“Let us Odin pray

Into our minds to enter;

He gives and grants

Gold to the deserving.

He gave to Hermod

A helm and corselet.”

Sæmund’s Edda (Thorpe’s tr.).

Hermod delighted in battle, and was often called “the valiant in battle,” and confounded with the god of the universe, Irmin. It is said that he sometimes accompanied the Valkyrs on their ride to earth, and [155]frequently escorted the warriors to Valhalla, wherefore he was considered the leader of the heroic dead.

“To him spake Hermoder and Brage:

‘We meet thee and greet thee from all,

To the gods thou art known by thy valour,

And they bid thee a guest to their hall.’”

Owen Meredith.

Hermod’s distinctive attribute, besides his corselet and helm, was a wand or staff called Gambantein, the emblem of his office, which he carried with him wherever he went.

Hermod and the Soothsayer

Once, oppressed by shadowy fears for the future, and unable to obtain from the Norns satisfactory answers to his questions, Odin bade Hermod don his armour and saddle Sleipnir, which he alone, besides Odin, was allowed to ride, and hasten off to the land of the Finns. This people, who lived in the frozen regions of the pole, besides being able to call up the cold storms which swept down from the North, bringing much ice and snow in their train, were supposed to have great occult powers.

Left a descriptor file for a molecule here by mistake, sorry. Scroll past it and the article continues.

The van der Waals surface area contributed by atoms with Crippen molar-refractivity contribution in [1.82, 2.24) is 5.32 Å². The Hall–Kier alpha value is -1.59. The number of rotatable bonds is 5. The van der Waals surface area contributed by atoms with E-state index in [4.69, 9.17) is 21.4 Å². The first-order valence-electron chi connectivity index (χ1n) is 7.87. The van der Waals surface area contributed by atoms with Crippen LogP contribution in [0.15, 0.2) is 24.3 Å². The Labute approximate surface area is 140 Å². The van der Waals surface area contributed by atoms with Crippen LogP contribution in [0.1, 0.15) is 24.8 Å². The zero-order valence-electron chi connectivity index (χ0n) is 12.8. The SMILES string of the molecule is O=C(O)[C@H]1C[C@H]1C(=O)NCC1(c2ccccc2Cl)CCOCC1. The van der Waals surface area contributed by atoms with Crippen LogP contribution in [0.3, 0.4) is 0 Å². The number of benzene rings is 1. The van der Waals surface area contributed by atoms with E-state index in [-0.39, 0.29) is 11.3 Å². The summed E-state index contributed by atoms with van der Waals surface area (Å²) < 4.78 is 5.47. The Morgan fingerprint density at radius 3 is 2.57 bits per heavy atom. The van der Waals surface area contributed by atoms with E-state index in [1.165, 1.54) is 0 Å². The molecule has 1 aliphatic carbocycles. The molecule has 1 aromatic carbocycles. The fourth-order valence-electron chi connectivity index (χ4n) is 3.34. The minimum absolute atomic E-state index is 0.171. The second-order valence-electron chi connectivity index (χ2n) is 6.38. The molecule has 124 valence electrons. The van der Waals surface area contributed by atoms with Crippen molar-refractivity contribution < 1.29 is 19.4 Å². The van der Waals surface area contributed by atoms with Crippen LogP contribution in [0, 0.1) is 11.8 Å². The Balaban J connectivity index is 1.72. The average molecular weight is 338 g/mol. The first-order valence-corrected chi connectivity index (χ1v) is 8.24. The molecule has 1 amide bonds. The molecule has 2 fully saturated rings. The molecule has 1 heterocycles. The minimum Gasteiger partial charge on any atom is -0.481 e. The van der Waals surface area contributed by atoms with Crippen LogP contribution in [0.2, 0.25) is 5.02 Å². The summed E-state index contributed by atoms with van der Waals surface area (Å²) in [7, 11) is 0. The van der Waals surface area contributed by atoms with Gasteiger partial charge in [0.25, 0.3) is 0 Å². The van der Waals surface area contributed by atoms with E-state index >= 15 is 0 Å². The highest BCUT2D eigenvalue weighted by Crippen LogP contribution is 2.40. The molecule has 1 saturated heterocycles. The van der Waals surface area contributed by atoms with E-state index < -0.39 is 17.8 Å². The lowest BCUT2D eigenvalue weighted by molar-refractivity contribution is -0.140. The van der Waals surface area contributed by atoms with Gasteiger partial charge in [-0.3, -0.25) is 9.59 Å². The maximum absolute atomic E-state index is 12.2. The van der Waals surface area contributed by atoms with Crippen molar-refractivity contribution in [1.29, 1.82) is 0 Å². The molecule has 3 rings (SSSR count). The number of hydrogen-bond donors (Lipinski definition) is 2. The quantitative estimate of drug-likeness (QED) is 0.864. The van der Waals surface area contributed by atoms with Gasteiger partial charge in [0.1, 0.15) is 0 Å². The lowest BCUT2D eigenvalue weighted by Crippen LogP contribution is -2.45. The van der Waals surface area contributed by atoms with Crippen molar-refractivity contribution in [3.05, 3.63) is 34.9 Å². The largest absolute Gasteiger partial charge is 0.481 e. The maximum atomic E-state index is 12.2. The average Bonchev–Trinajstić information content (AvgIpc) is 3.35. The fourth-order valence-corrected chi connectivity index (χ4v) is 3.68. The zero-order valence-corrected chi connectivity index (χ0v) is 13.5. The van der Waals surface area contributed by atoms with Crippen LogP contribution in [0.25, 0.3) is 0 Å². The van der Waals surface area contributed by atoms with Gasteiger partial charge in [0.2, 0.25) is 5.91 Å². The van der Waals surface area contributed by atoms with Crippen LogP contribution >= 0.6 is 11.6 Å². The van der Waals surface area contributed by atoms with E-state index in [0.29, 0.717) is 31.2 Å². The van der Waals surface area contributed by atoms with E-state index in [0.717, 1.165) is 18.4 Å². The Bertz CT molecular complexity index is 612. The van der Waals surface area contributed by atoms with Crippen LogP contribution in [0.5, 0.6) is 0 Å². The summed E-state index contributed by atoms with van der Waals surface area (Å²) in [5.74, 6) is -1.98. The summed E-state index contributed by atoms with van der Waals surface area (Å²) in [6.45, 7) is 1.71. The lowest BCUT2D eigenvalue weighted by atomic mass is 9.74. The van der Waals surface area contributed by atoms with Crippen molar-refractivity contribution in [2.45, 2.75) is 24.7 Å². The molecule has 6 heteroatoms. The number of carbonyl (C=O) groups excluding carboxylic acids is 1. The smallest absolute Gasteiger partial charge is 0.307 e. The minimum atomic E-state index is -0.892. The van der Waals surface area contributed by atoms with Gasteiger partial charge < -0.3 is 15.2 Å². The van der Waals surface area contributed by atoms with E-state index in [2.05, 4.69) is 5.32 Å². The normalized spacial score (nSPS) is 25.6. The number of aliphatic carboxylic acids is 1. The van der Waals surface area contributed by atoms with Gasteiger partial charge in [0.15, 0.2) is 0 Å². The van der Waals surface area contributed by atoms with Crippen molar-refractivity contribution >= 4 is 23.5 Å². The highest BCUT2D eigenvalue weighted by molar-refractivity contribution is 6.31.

The most noted of these Finnish magicians was Rossthiof (the horse thief) who was wont to entice travellers into his realm by magic arts, that he might rob and slay them; and he had power to predict the future, although he was always very reluctant to do so.

Hermod, “the swift,” rode rapidly northward, with directions to seek this Finn, and instead of his own wand, he carried Odin’s runic staff, which Allfather had given him for the purpose of dispelling any obstacles that Rossthiof might conjure up to hinder his advance. In spite, therefore, of phantom-like monsters and of [156]invisible snares and pitfalls, Hermod was enabled safely to reach the magician’s abode, and upon the giant attacking him, he was able to master him with ease, and he bound him hand and foot, declaring that he would not set him free until he promised to reveal all that he wished to know.